This image from video provided by the FBI, shows Aaron Alexis in the hallway of Building No. 197 at the Washington Navy Yard on Sept. 16, carrying a Remington 870 shotgun. Alexis, a 34-year-old former Navy reservist and IT contractor, shot and killed 12 people inside a Navy Yard building before being killed in a shootout with police.
There seemed to be a strange sense of business as usual after a gunman went on a rampage Sept. 16, killing 12 people at the Washington Navy Yard.
President Barack Obama weighed in with some perfunctory remarks before transitioning to a condemnation of congressional Republicans. And there were predictable calls for more gun laws. But, with the exception of cries of the victims' grieving families and friends, the nation's response to the latest mass murders was oddly lacking in passion.
Maybe the explanation for this phenomenon lies in the frequency of these mass killings. The Navy Yard bloodbath was just one in a series. After a nation has witnessed mass murders on military bases, a movie theater, even school classrooms, maybe we have become numb to the very idea of random killing of innocent men, women and children in this country.
Another possible explanation is a growing national sense of helplessness. The human instinct in response to such tragedies is to plead for something to be done to stop them from happening again. But the list of possible solutions is a short one.
A call for gun control is the logical response. But even if that were the answer, which is not obvious, it should be clear by now that is not going to happen. And it's not just that the NRA can be counted on to strangle gun-control legislation.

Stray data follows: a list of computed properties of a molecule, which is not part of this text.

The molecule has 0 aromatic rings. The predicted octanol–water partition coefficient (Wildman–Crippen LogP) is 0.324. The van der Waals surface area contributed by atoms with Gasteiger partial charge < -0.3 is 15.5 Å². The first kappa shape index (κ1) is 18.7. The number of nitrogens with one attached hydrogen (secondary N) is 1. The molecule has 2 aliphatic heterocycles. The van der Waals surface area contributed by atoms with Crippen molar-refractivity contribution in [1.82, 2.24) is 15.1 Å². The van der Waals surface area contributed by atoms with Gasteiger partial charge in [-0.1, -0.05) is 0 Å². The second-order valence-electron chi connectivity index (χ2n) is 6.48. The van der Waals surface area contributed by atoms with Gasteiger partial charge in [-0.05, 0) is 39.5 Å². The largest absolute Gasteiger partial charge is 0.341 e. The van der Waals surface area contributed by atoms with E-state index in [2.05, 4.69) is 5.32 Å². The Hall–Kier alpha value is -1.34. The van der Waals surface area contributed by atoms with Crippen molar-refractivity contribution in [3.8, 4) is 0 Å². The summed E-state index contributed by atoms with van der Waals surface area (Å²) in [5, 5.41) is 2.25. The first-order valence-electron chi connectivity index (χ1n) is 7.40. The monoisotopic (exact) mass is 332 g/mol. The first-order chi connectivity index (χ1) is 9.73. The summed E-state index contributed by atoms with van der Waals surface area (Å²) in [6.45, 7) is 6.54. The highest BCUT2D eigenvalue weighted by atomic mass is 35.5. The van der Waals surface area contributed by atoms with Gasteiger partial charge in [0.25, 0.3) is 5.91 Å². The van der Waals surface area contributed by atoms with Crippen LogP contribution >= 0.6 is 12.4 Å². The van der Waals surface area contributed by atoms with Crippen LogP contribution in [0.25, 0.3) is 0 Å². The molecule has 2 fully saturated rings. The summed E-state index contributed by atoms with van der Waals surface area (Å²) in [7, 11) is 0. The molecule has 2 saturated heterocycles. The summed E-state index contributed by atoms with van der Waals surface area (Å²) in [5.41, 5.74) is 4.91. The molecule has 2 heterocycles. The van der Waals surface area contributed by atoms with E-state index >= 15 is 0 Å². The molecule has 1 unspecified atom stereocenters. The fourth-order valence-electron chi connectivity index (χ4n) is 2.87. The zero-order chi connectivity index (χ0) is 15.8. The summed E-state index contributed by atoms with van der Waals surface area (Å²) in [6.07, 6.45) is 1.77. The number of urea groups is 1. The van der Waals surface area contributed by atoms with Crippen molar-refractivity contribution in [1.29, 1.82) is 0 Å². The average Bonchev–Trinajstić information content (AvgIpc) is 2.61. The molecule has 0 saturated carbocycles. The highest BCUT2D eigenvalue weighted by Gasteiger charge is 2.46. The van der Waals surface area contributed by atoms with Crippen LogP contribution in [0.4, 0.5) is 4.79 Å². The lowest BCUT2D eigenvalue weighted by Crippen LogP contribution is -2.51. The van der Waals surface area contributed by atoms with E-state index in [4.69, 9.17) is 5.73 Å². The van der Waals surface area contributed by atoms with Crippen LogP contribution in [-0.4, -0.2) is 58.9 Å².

There is a reason why the NRA is so effective: The fact is, Americans by and large support defending their constitutional right to bear arms, especially those Americans who vote and write checks to political candidates.
Another logical response is to call for tighter security, either to keep killers out of public places or to arm those who could shoot the shooter. Taken to its logical conclusion, however, that would have this country looking like a war zone with armed guards at schools, shopping malls and workplaces and bullets flying in every direction at the first hint of a shooting.
Lately there has been more talk of focusing on a mental health solution, since mass murderers typically exhibit signs of mental illness long before they go over the edge. There is much to be learned about what motivates someone to commit suicide while blazing away until the bullets run out. And early intervention by mental health professionals might prevent a troubled individual from becoming a deranged killer. But it's not clear exactly how that would work, at whose expense and by what authority.
These are sorts of conversations prompted by mass shootings. While the answers are not obvious and the pushback from opponents may be paralyzing, these conversations and the search for solutions are essential. They are not just part of a national grieving process. They are a necessary pursuit of change that, we can only hope, might bring an end to the senseless violence in our society.